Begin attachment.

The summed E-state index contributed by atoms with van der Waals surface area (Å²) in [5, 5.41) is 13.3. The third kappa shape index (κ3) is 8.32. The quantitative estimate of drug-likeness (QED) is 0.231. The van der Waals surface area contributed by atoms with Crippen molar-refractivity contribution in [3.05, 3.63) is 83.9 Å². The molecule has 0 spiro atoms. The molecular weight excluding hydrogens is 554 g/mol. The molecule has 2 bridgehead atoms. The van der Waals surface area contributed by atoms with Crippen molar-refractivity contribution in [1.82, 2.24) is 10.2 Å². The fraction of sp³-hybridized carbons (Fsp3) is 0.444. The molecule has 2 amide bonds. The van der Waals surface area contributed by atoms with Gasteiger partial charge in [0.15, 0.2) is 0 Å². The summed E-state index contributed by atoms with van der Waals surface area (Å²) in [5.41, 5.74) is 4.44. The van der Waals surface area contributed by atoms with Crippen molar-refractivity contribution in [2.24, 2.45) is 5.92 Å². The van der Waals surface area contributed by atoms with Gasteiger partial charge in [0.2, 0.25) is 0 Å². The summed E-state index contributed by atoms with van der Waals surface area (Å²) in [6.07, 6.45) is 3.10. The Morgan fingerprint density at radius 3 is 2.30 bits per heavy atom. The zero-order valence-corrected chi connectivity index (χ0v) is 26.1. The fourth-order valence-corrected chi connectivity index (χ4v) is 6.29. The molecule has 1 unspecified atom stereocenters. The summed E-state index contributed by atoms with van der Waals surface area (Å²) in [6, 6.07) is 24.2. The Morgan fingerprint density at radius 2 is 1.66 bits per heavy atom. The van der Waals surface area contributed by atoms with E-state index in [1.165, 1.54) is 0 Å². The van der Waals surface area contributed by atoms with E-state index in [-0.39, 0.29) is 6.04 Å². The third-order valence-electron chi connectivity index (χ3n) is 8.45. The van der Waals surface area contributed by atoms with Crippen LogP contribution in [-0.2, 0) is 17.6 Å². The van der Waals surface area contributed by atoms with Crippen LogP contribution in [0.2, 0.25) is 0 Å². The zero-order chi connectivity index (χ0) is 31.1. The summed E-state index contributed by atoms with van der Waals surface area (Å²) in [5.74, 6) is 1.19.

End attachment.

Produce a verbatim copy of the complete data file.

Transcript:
The summed E-state index contributed by atoms with van der Waals surface area (Å²) in [5, 5.41) is 13.3. The third kappa shape index (κ3) is 8.32. The quantitative estimate of drug-likeness (QED) is 0.231. The van der Waals surface area contributed by atoms with Crippen molar-refractivity contribution in [3.05, 3.63) is 83.9 Å². The molecule has 0 spiro atoms. The molecular weight excluding hydrogens is 554 g/mol. The molecule has 2 bridgehead atoms. The van der Waals surface area contributed by atoms with Crippen molar-refractivity contribution in [1.82, 2.24) is 10.2 Å². The fraction of sp³-hybridized carbons (Fsp3) is 0.444. The molecule has 2 amide bonds. The van der Waals surface area contributed by atoms with Gasteiger partial charge in [0.15, 0.2) is 0 Å². The summed E-state index contributed by atoms with van der Waals surface area (Å²) in [5.41, 5.74) is 4.44. The van der Waals surface area contributed by atoms with Crippen molar-refractivity contribution in [2.24, 2.45) is 5.92 Å². The van der Waals surface area contributed by atoms with Gasteiger partial charge in [0.2, 0.25) is 0 Å². The summed E-state index contributed by atoms with van der Waals surface area (Å²) in [6.07, 6.45) is 3.10. The Morgan fingerprint density at radius 3 is 2.30 bits per heavy atom. The zero-order valence-corrected chi connectivity index (χ0v) is 26.1. The fourth-order valence-corrected chi connectivity index (χ4v) is 6.29. The molecule has 1 unspecified atom stereocenters. The summed E-state index contributed by atoms with van der Waals surface area (Å²) in [6, 6.07) is 24.2. The Morgan fingerprint density at radius 2 is 1.66 bits per heavy atom. The van der Waals surface area contributed by atoms with E-state index in [1.165, 1.54) is 0 Å². The van der Waals surface area contributed by atoms with E-state index in [-0.39, 0.29) is 6.04 Å². The third-order valence-electron chi connectivity index (χ3n) is 8.45. The van der Waals surface area contributed by atoms with Crippen LogP contribution in [-0.2, 0) is 17.6 Å². The van der Waals surface area contributed by atoms with Crippen LogP contribution in [0.2, 0.25) is 0 Å². The zero-order chi connectivity index (χ0) is 31.1. The summed E-state index contributed by atoms with van der Waals surface area (Å²) in [5.74, 6) is 1.19.